Ben David Shalvi Kop has a number of teams who perform internal audits according to the client’s needs.

An internal audit is meant to add value to an organization’s operations.  Its goal is to serve as a management tool that assists senior management in advancing and realizing the organization’s objectives while assessing risks and providing apt solutions for preventing them.  Risk analysis and proposed resolutions are intended to advance the organization’s objectives while preserving its assets.

Administrative reviews support a variety of goals: creating a suitable organizational culture, setting policy, assigning responsibilities and authority, installing checks and balances, drafting administrative procedures and updating them, building computerized processes that include appropriate control, and more.

An internal audit is performed objectively by an auditor who is independent of the audited body.  The internal audit assists the organization in achieving its goals by examining effectiveness and efficiency and verifying that all legal provisions, including fair and ethical practices, are adhered to.  Once the audit is complete, we formulate a final report which includes the audit’s findings as well as recommendations for administrative reviews to strengthen weak points in the audited organization.

Investigative audit

On occasion, an internal audit that includes investigative characteristics is called for.  An investigative audit is performed when there are reasonable grounds to suspect embezzlement or other internal activity that acts against the organization’s interests.  The investigative audit is divided into two main types:

Revelatory investigative audit– aimed at exposing fraud, deceit or material errors that substantially affect the organization’s financial statements and business activity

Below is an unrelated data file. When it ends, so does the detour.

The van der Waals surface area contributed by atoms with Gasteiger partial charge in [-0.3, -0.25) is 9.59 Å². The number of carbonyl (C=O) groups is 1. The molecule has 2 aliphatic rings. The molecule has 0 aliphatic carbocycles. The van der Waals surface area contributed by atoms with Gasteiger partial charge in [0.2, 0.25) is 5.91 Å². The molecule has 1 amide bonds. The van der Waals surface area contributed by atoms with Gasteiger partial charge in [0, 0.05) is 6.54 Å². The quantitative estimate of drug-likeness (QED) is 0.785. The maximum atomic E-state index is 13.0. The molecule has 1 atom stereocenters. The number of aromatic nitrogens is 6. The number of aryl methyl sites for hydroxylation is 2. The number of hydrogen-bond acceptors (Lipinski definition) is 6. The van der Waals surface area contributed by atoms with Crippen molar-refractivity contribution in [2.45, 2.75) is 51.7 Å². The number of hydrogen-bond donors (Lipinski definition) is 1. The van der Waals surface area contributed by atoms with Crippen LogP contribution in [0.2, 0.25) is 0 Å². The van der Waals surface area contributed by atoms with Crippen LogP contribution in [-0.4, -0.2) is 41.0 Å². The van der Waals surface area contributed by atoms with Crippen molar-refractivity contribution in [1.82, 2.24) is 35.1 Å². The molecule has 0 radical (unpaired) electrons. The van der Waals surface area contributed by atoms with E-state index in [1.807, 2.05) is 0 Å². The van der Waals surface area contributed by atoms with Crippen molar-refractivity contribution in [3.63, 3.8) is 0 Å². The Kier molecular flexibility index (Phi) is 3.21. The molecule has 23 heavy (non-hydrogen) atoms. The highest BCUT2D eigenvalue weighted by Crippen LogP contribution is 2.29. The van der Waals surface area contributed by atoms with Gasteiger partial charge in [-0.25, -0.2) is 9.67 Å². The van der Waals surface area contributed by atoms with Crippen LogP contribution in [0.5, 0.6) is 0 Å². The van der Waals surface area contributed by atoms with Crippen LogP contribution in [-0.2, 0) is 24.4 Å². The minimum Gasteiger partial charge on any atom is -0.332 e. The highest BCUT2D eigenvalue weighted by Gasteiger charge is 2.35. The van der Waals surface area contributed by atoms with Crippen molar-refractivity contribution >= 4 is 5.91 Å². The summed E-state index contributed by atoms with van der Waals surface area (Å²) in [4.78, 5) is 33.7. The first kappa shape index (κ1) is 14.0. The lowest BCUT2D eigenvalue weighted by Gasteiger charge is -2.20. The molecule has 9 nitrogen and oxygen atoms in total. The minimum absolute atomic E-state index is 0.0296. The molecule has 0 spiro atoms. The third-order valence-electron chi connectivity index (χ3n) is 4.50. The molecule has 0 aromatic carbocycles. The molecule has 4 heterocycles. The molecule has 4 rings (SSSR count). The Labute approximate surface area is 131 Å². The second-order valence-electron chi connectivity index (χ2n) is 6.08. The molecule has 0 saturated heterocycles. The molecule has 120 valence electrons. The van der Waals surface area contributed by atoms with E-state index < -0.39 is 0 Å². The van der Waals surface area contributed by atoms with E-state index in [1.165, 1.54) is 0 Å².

Preventive investigative audit – Assuming that irregular activities in an organization cannot be totally blocked, the audit focuses primarily on the most likely areas for embezzlement and potential damage.  By minimizing exposure, closing loopholes and upgrading control features, the scope of possible fraud may be reduced.

The department’s services include:

Fraud prevention:

  • Examine the organization’s financial and operational processes.
  • Conduct a fraud exposure review in order to uncover possible points that are susceptible to fraud and embezzlement.
  • Introduce control and enforcement mechanisms.

Identifying fraudulent acts and controlling for computer fraud:

  • Exposing and confirming suspicions.
  • Analyzing methods for committing fraud
  • Submitting expert opinions based on the findings of investigative audits
  • Identify computer fraud.

Quantifying fraud:

  • Quantify damage due to fraud based on findings of investigative audits—as assistance for legal and other proceedings.

Crisis management and interim-period management:

  • Management during sudden, one-time or ongoing crises, e.g., a substantial fraud-related event accompanied by damage to the company’s image or its business-sales activity that creates a void in corporate activity.
  • Determine the required policy for extricating the corporation from the crisis, or through to the conclusion of the interim period.
  • Administrative staff activity, through to overcoming the event and its aftermath.

Staff of managers: Tzahi Haviv – CPA, Michal Gev – CPA, Arye Schechter – CPA, Tehila Nahari – CPA, Osnat Elbaz – CPA, Tehila Chen – CPA, Ita Radleich – CPA.